2.05 What Wood Doesn’t Know Won’t Kill Me

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The rain beat mercilessly against the Princess’s windscreen, leaning forward, I struggled to see anything thru the deluge. The wipers were doing their level best, but visibility still sucked. As omens go, I’m pretty sure someone is telling me to go back home.

But after nineteen days of hiding out in the Lavender Lady, waiting for my face (among other portions of my anatomy) to resume something akin to a natural hue, I needed a new set of walls to look at, hence my current unsanctioned expedition in the Princess.

The only real positive to come out of the aftermath of my confrontation with the Woman In White (beyond the demonstration of my friends and family’s affections, and you know, stopping her), was winning the Black And Blue Becker Betting Pool. 

In an unexpected, unprecedented, and insulting twist, Uncle revealed that no one placed a wager on me ruining the next family portrait! Which sent the pot into immediate adjudication, i.e., Aunt Pearl, who awarded it to me because I’d flown so far under everyone’s radar. Happily, the rude windfall sorted out my rent & bills while keeping me in chicken wings during my “seclusion”.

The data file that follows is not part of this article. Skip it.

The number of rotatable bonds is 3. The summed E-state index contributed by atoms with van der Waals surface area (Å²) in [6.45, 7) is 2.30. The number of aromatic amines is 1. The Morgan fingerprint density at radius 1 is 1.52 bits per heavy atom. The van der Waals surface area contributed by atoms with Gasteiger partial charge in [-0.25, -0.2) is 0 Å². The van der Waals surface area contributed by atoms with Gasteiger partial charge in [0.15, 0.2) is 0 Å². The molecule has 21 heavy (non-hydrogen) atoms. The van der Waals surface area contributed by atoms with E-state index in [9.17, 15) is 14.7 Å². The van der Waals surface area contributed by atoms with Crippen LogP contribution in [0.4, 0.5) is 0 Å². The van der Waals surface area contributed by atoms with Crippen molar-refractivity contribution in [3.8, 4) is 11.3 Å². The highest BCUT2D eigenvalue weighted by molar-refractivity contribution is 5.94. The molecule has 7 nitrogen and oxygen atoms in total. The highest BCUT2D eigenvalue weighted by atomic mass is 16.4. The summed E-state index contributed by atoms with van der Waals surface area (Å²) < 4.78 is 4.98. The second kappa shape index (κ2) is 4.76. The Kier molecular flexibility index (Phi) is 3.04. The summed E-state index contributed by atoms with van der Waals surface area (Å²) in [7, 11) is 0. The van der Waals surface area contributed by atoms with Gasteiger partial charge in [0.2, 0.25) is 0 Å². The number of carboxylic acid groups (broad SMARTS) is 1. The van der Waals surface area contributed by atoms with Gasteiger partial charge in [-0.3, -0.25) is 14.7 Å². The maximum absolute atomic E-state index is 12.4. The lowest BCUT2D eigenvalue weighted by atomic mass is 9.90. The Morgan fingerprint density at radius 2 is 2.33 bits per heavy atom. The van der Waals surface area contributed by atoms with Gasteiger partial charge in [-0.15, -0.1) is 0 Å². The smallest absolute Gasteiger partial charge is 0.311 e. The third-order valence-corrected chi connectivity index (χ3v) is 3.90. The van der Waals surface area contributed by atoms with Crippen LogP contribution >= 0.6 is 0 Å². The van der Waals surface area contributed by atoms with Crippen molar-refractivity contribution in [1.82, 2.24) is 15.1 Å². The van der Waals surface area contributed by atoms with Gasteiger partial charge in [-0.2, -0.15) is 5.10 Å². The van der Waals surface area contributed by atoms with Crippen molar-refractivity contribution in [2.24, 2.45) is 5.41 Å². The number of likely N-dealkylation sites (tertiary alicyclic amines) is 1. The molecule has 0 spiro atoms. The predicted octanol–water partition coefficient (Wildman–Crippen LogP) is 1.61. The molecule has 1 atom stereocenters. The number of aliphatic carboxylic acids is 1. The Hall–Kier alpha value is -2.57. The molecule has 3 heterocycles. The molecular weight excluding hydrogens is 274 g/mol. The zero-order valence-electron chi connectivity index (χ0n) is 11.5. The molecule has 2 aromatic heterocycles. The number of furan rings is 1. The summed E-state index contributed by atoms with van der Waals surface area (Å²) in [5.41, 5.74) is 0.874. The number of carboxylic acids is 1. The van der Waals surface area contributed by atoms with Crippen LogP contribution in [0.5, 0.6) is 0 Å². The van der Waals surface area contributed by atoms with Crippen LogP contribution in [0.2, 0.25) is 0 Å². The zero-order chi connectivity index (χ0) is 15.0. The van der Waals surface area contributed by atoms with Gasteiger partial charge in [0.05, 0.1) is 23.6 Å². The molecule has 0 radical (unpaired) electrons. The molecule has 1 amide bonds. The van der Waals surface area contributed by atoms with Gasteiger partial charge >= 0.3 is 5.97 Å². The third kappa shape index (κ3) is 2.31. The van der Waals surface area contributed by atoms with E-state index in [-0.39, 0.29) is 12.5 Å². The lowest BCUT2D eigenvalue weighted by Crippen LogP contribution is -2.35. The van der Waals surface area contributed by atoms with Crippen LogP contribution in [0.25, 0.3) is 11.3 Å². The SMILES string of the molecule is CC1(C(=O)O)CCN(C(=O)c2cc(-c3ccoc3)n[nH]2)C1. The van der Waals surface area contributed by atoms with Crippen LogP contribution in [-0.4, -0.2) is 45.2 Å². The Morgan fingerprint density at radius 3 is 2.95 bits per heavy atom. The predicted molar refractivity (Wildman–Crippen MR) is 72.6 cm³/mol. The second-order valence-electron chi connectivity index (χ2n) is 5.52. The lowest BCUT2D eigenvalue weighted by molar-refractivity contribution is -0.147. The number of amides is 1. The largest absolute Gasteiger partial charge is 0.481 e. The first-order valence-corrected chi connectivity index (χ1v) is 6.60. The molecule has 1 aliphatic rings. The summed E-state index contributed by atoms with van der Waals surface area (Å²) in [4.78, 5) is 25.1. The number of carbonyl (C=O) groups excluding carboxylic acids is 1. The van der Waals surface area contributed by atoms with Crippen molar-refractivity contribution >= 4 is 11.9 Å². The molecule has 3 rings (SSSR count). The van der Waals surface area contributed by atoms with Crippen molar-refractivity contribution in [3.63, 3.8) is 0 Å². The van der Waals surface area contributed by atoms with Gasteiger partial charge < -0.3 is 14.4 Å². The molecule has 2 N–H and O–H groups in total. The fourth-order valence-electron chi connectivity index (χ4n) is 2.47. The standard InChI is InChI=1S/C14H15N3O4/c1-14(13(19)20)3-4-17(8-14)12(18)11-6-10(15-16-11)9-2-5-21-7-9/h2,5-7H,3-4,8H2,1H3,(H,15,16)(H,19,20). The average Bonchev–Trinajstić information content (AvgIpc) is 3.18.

(I mean seriously not one of my cousins bet on me? I’ve sported my fair share of lumps, bumps, and bruises over the years! Gggrrr…)

But back to me driving thru a monsoon in the Princess.

The night Wood patched me up in my Aunt & Uncle’s kitchen, he extracted two promises as payment for services rendered. The first? My solemn word that I would follow doctor’s orders (i.e., his) to the letter until he pronounced me fit as a fiddle. Which, other than embarrassing bouts of shirtless poking and prodding (which found me unearthing, from the bottom of the undies-drawer, my only full-coverage-granny-style brassiere), were easily followed. 

Until this morning, when the Stir-Crazies came to visit, accompanied their annoying cousins Ants-In-The-Pants and Cabin-Fever. 

Exacerbating the brouhaha, these unwanted visitors were causing in my psyche. My darling friends, in their zeal to help me heal – furnished me with anything and everything they thought I might require (Beatrice brought books from PULP, Laney supplied takeout and Uncle brought over his chessboard). Which inadvertently, but successfully, stripped me of any reason/excuse to leave the Lavender Lady.